Edited by - Afterlife on July 17, 2001 3:36:57 AM

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Alright, below follows the definitive answer, as opposed something that isn''t quit the definitive answer.

// this is your string
char text[80];

// this is you passing the address of the string to your function
// and accepting its return value for passing into another argument,
// in this case, printf ()

printf ("%s\n". textgetter (text));


// and this is the definition of the function

char *textgetter (char *text)
{
// do whatever you want with the pointer to the text array here
...
...

// return the address of text here
return text;
}

do yourself a favor, and return the address of text, to give yourself more flexibility in how you call your own function.



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quote:
Original post by Afterlife
Hmm... Doesn't function(blaa); actually give a copy of blaa's value to the function. According to the book I have been reading (during the last few years ) you would need to use function(&blaa); so that the function would get the address of the original variable(blaa) instead of a copy of its value.. I think it should be like this :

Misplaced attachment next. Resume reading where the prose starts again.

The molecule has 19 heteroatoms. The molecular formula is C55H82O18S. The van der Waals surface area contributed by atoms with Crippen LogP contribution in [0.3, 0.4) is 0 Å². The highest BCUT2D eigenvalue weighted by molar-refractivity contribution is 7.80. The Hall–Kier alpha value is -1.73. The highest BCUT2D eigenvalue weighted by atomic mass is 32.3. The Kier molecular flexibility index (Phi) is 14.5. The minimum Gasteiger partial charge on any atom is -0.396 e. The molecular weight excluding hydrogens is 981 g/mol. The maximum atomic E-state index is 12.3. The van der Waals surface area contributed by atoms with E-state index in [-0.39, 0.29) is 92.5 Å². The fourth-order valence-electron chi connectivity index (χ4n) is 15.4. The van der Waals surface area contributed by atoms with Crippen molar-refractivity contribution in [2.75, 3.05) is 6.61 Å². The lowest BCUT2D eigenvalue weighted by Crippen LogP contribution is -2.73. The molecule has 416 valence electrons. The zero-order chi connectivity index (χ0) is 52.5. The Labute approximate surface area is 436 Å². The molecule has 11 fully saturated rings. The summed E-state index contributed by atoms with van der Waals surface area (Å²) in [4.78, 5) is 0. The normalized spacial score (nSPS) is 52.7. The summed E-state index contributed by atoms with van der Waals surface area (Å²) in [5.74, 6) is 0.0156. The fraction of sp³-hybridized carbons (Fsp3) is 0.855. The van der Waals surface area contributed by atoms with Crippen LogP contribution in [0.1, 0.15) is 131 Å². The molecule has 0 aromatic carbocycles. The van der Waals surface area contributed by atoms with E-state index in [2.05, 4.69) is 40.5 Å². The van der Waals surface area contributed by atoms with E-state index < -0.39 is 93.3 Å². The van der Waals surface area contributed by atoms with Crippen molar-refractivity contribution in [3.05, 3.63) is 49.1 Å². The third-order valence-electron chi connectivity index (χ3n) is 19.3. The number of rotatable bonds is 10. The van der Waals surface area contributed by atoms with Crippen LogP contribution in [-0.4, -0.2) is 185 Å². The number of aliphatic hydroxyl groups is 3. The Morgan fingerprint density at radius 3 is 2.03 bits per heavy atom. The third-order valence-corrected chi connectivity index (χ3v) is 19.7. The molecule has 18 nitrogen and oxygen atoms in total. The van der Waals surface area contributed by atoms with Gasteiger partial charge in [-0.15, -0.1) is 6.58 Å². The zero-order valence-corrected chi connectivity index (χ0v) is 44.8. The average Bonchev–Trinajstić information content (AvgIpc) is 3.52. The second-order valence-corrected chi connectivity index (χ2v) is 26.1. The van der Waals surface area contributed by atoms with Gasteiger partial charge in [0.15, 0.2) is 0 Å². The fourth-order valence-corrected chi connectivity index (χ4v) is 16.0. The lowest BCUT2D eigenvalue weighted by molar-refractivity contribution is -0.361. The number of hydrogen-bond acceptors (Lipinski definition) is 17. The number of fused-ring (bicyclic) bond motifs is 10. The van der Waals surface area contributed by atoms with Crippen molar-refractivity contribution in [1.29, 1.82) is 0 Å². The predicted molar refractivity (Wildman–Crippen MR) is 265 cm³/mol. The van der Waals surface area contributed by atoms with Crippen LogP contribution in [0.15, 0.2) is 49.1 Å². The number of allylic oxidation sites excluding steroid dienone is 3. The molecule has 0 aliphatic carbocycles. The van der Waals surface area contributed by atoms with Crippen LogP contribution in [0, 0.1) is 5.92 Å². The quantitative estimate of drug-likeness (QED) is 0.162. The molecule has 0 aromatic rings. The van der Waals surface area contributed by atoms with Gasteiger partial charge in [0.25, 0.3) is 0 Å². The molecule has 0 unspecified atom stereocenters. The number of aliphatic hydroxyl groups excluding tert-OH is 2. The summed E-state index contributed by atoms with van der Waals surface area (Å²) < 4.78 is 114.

textgetter(&text); so the pointer defined in the function would actually point to the original "text" string. Of course I'm probably wrong, but that's just the impression I have gotten...

(edit) Oops, I WAS wrong.. It seems though that both & and without worked, but & gave a warning.. Whats the deal with this '&' anyway?


The deal with the &, is it evaluates to the address of what follows it. &text[0] evaluates to the address of text, which can simply be stated as text. &text evaluates to bullshit, and is not a good idea. &text[10] evaluates to the address of the 10th element of the array text.





Edited by - bishop_pass on July 17, 2001 3:51:18 AM

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&text does not evaluate to bullshit, it returns the address